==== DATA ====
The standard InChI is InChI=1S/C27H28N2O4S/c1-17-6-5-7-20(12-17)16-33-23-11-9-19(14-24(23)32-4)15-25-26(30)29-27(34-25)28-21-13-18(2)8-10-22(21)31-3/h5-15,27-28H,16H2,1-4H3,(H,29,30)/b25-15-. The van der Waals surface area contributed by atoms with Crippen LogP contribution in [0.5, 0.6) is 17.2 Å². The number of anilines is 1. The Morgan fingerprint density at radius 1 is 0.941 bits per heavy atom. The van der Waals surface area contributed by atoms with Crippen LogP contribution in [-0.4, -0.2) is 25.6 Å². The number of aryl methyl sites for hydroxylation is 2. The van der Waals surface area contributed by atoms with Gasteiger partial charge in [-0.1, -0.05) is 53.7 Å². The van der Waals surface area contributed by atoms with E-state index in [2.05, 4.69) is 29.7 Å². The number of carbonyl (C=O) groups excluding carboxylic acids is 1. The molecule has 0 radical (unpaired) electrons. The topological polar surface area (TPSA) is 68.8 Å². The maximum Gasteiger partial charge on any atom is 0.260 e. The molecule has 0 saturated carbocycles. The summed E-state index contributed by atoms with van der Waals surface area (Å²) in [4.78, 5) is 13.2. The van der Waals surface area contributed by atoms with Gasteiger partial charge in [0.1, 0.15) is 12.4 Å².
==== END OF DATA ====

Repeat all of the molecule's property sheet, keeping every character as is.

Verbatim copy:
The standard InChI is InChI=1S/C27H28N2O4S/c1-17-6-5-7-20(12-17)16-33-23-11-9-19(14-24(23)32-4)15-25-26(30)29-27(34-25)28-21-13-18(2)8-10-22(21)31-3/h5-15,27-28H,16H2,1-4H3,(H,29,30)/b25-15-. The van der Waals surface area contributed by atoms with Crippen LogP contribution in [0.5, 0.6) is 17.2 Å². The number of anilines is 1. The Morgan fingerprint density at radius 1 is 0.941 bits per heavy atom. The van der Waals surface area contributed by atoms with Crippen LogP contribution in [-0.4, -0.2) is 25.6 Å². The number of aryl methyl sites for hydroxylation is 2. The van der Waals surface area contributed by atoms with Gasteiger partial charge in [-0.1, -0.05) is 53.7 Å². The van der Waals surface area contributed by atoms with E-state index in [2.05, 4.69) is 29.7 Å². The number of carbonyl (C=O) groups excluding carboxylic acids is 1. The molecule has 0 radical (unpaired) electrons. The topological polar surface area (TPSA) is 68.8 Å². The maximum Gasteiger partial charge on any atom is 0.260 e. The molecule has 0 saturated carbocycles. The summed E-state index contributed by atoms with van der Waals surface area (Å²) in [4.78, 5) is 13.2. The van der Waals surface area contributed by atoms with Gasteiger partial charge in [0.1, 0.15) is 12.4 Å².